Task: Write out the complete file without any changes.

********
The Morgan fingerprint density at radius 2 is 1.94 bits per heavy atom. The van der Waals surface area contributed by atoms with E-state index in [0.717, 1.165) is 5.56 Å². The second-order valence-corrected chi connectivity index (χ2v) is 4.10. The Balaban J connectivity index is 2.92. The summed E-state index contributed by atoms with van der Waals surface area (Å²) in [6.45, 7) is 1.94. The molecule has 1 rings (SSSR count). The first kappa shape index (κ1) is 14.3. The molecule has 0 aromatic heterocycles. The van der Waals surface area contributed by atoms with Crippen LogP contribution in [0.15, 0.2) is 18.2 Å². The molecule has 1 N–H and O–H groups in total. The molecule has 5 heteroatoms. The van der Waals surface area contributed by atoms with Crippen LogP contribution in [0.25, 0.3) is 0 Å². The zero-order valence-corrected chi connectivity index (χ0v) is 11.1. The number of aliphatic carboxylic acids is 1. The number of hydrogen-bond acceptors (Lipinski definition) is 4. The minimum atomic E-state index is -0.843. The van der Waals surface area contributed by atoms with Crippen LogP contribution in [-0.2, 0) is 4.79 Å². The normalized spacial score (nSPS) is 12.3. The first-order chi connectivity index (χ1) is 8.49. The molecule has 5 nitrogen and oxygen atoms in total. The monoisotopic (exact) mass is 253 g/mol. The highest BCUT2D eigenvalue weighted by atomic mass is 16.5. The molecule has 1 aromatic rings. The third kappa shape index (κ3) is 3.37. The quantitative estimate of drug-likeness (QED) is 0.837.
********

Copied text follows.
The Morgan fingerprint density at radius 2 is 1.94 bits per heavy atom. The van der Waals surface area contributed by atoms with E-state index in [0.717, 1.165) is 5.56 Å². The second-order valence-corrected chi connectivity index (χ2v) is 4.10. The Balaban J connectivity index is 2.92. The summed E-state index contributed by atoms with van der Waals surface area (Å²) in [6.45, 7) is 1.94. The molecule has 1 rings (SSSR count). The first kappa shape index (κ1) is 14.3. The molecule has 0 aromatic heterocycles. The van der Waals surface area contributed by atoms with Crippen LogP contribution in [0.15, 0.2) is 18.2 Å². The molecule has 1 N–H and O–H groups in total. The molecule has 5 heteroatoms. The van der Waals surface area contributed by atoms with Crippen LogP contribution in [0.25, 0.3) is 0 Å². The zero-order valence-corrected chi connectivity index (χ0v) is 11.1. The number of aliphatic carboxylic acids is 1. The number of hydrogen-bond acceptors (Lipinski definition) is 4. The minimum atomic E-state index is -0.843. The van der Waals surface area contributed by atoms with Crippen LogP contribution in [-0.2, 0) is 4.79 Å². The normalized spacial score (nSPS) is 12.3. The first-order chi connectivity index (χ1) is 8.49. The molecule has 5 nitrogen and oxygen atoms in total. The monoisotopic (exact) mass is 253 g/mol. The highest BCUT2D eigenvalue weighted by atomic mass is 16.5. The molecule has 1 aromatic rings. The third kappa shape index (κ3) is 3.37. The quantitative estimate of drug-likeness (QED) is 0.837.